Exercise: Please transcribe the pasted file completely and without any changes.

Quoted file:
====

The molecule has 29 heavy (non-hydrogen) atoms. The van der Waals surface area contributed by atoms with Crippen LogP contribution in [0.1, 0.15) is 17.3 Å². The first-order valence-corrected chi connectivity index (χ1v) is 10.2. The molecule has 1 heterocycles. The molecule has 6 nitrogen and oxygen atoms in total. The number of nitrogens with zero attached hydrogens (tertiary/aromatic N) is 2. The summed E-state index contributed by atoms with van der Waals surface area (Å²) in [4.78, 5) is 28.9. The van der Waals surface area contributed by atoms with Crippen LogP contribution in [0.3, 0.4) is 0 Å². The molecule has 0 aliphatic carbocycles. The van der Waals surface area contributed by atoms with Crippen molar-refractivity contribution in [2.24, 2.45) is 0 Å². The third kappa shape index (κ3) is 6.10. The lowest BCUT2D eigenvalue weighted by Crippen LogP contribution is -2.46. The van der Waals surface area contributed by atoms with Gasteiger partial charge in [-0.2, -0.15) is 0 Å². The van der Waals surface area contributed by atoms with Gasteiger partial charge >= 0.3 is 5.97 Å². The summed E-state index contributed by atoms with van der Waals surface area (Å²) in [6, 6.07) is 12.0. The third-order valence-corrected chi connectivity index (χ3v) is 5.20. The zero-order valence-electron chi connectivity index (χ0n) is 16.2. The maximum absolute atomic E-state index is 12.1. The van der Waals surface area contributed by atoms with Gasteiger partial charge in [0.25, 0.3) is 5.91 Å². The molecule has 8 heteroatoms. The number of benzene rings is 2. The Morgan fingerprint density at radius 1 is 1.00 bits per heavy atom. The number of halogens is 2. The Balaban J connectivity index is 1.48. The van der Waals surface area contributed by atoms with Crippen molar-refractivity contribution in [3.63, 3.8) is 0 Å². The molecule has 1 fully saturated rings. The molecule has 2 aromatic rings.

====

The molecule has 29 heavy (non-hydrogen) atoms. The van der Waals surface area contributed by atoms with Crippen LogP contribution in [0.1, 0.15) is 17.3 Å². The first-order valence-corrected chi connectivity index (χ1v) is 10.2. The molecule has 1 heterocycles. The molecule has 6 nitrogen and oxygen atoms in total. The number of nitrogens with zero attached hydrogens (tertiary/aromatic N) is 2. The summed E-state index contributed by atoms with van der Waals surface area (Å²) in [4.78, 5) is 28.9. The van der Waals surface area contributed by atoms with Crippen LogP contribution in [0.3, 0.4) is 0 Å². The molecule has 0 aliphatic carbocycles. The van der Waals surface area contributed by atoms with Crippen molar-refractivity contribution in [2.24, 2.45) is 0 Å². The third kappa shape index (κ3) is 6.10. The lowest BCUT2D eigenvalue weighted by Crippen LogP contribution is -2.46. The van der Waals surface area contributed by atoms with Gasteiger partial charge in [-0.2, -0.15) is 0 Å². The van der Waals surface area contributed by atoms with Gasteiger partial charge >= 0.3 is 5.97 Å². The summed E-state index contributed by atoms with van der Waals surface area (Å²) in [6, 6.07) is 12.0. The third-order valence-corrected chi connectivity index (χ3v) is 5.20. The zero-order valence-electron chi connectivity index (χ0n) is 16.2. The maximum absolute atomic E-state index is 12.1. The van der Waals surface area contributed by atoms with Gasteiger partial charge in [0.25, 0.3) is 5.91 Å². The molecule has 8 heteroatoms. The number of benzene rings is 2. The Morgan fingerprint density at radius 1 is 1.00 bits per heavy atom. The number of halogens is 2. The Balaban J connectivity index is 1.48. The van der Waals surface area contributed by atoms with Crippen molar-refractivity contribution in [3.63, 3.8) is 0 Å². The molecule has 1 fully saturated rings. The molecule has 2 aromatic rings.